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Jacquard stitch icon
Jacquard stitch

Jacquard stitch main image

This canvaswork stitch consist of alternate diagonal rows of Byzantine stitch and tent stitch.  The two stitches create diagonal zigzag stripes, alternately wide and narrow.

The name ‘Jacquard’ presumably refers to the Jacquard machine, a device fitted to a loom which enables the weaving of complex designs.  The machine was patented in 1804, which suggests the stitch must date from the 19th century.  Thérèse de Dillmont’s 1890 Encyclopedia of Needlework supports this theory as she says it can be used to “produce the effect of brocaded stuff”. 

Jacquard stitch is generously sponsored by Prof Norma Dawson and Cynthia Batten in memory of Margaret (Pearl) Dawson (1916–2015)


This pattern can be altered by increasing the number of stitches within each step and/or the number of intersections each stitch spans.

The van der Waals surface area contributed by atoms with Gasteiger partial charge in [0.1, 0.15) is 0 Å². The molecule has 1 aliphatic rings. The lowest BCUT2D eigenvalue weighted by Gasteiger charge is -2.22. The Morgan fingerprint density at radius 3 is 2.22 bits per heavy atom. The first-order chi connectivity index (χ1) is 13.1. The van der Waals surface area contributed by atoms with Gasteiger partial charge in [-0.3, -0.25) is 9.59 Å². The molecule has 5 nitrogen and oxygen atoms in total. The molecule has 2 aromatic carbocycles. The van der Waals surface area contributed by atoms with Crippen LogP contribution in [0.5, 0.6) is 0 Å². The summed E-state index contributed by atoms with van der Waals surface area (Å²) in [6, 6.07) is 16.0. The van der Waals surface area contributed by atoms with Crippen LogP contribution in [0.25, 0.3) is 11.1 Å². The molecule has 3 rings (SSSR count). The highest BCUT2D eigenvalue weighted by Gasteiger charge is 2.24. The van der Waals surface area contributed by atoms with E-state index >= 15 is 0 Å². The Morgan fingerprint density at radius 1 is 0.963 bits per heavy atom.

Start with a horizontal row of six diagonal stitches, each over two intersections of the canvas, laying bottom left to top right.


To achieve the stepped appearance, complete a further five diagonal stitches in a vertical column.


Continue across the shape with 5 stitches across and 5 stitches down.


The adjacent rows are again worked in a stepped appearance but with a shorter stitch over one intersection of the canvas, like a tent stitch.


Continue to fill the shape with alternate rows of longer and shorter stitches. The photographs show the stitches in two shades in order to illustrate the pattern clearly.

Jacquard stitch

Structure of stitch

Common uses

A Canvas stitch used for filling large areas, producing the effect of a woven fabric.

Embroidery Techniques


  • Jennifer Campbell, Ann-Marie Bakewell, Guide to Embroidery Stitches (2004) , p.187
  • Kate Haxell, The Stitch Bible (2012) , p.149
  • Sarah Whittle, The Needlecraft Stitch Directory (2012) , p.207
  • Mary Thomas’s Dictionary of Embroidery Stitches (1934) , p.136
  • Thérèse De Dillmont, Encyclopedia of Needlework (1886) , p.136-7